Right, I need to stop reading posts about books. My ‘to-read’ list is so long I can’t remember what was at the top of it.

  5. Leni
    Posted February 21, 2013 at 2:14 pm | Permalink

    It was fab to read your answers ladies.

    Aisling – I sent my swapee The Handmaids Tale – they should get it tomorrow. I hope she enjoys it as much as you and I did.

    I won’t put all my answers as I don’t think they are very exciting but my least favourite book of 2012 was Mockingjay. It made me soooooo angry!!! I thought it was poo. I hope some other people agree – otherwise I care far too much about the endings of Teen-lit sagas.

    • Lynsey
      Posted February 21, 2013 at 2:33 pm | Permalink

      I totally agree! What a disappointing ending to an otherwise brilliant series! x

    • Posted February 21, 2013 at 3:09 pm | Permalink

      Hmm, I agree the ending was rushed and maybe disappointing – but I don’t think it was a bad book. It left me a little deflated on the trilogy BUT was still kind of necessary?

      • Sandie
        Posted February 22, 2013 at 7:18 am | Permalink

        That was also my least favourite of 2012! x

  6. Posted February 21, 2013 at 2:32 pm | Permalink

    This just makes me want to be all of your friends, and recommend five million books to you all based on your answers, and read everything that you mentioned that I haven’t read *runs to bookshop wildly*

    Anna, Goodnight Mister Tom was one of my childhood favourites too. It was so sad I still cry when I think about it.

    K x

    • Carly
      Posted February 21, 2013 at 3:06 pm | Permalink

      Katie, you could so set up your own reading spa and give us all amazing recommendations!

      X

      • Posted February 21, 2013 at 3:10 pm | Permalink

        DO THIS!
        Also have a science outreach centre. And a cake shop.
        And a double-panting support group.
        Your life is sorted now, you’re welcome. xxx

        • Posted February 21, 2013 at 3:20 pm | Permalink

          Book Therapy, Science Spa and Cake Cafe. You’re right, my life is now sorted. That would be my DREAM.

          K x

          • Posted February 21, 2013 at 5:30 pm | Permalink

            That sounds like the best day out ever!

          • Kate G
            Posted February 22, 2013 at 2:35 am | Permalink

            This has ALWAYS been my if-i-win-the-lottery-dream! A cafe with cakes that Ive made, books on the shelves for people to read, and a selection of beautiful and perfect presents to be wrapped in unusual but beauteous wrapping! Not exactly a career path, glad Im not the only dreamer on this track !!

  7. Posted February 21, 2013 at 2:45 pm | Permalink

    Hahahaha I love that Aisling’s favourite book was my worst book. (And also the worst book as voted by my entire book club, sorry Aisling.)

  8. Carly
    Posted February 21, 2013 at 3:04 pm | Permalink

    Oh my god! I totally forgot abou A Thousand Splendid Suns. Oh, I loves that book!

    X

    • Carly
      Posted February 21, 2013 at 3:06 pm | Permalink

      LOVED with a d! Stupid iPhone.

  9. Elsie
    Posted February 21, 2013 at 3:07 pm | Permalink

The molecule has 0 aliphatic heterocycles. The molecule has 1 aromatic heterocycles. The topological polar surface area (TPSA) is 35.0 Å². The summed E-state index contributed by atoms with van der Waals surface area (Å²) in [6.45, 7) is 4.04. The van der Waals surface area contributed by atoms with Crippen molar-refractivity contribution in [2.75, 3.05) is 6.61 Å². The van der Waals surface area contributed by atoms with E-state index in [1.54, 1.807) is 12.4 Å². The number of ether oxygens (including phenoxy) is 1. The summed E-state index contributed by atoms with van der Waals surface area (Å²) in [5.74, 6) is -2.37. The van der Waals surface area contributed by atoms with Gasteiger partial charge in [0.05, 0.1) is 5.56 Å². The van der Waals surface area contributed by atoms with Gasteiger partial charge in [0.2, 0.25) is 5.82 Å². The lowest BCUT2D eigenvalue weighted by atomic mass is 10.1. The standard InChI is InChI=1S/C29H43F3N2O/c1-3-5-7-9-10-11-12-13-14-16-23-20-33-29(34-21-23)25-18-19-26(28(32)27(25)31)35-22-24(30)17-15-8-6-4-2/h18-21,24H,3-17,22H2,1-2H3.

The literary equivalent of the follow up song to ‘Saturday Night’ by Whigfield is the best description of book disappointment, ever.
    I’m now looking up books that you’re all mentioning and mentally answering the questionnaire just for the heck of it. It is really rather hard isn’t it.

  10. Lee-Anne
    Posted February 21, 2013 at 3:22 pm | Permalink

    Shadow of the Wind is an amazing book, my father in law gave me it to read and ended up telling me to keep it as I had it so long cause I kept re-reading it.

    I keep say to my pupils when they tell me they hate reading not to worry by the time they are my age they will have discovered the wonder of books. It makes me so sad when they just dismiss reading. Books made the world better.

    xx

  11. Liz
    Posted February 21, 2013 at 3:30 pm | Permalink

    I put The Bronze Horseman by Paulina Symonds as one of my 3 desert island books! Got to love a good tragic romance with a Russian backdrop!

  12. Rach M
    Posted February 22, 2013 at 2:02 am | Permalink

    Love reading this. Anna I am so pleased that The Passion is your favourite book ever. Wowzers. So even if my swapee decides she doesn’t like hers when it arrives, I’ll console myself with the thought I once good a book selection very right! Brilliant x

One Trackback

  • [...] Book Swap became my initiation to the community, but what was it all about? Well it pretty much did what it said on the tin (or in the tweet). Basically the AOW ladies sent out a little questionnaire that gave all of us avid readers the opportunity to give an insight into our literary likes and dislikes. This was then shared with another member of the community and they sent you a lovely treat in the post. [...]

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Hello! We're Clare, Aisling and Anna and welcome to a corner of the world where smart, flawed, real women talk about the bigger picture; about their experiences, stories and opinions on all aspects of being a woman today, from marriage to feminism to pretty, too.

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image by Lucy Stendall Photography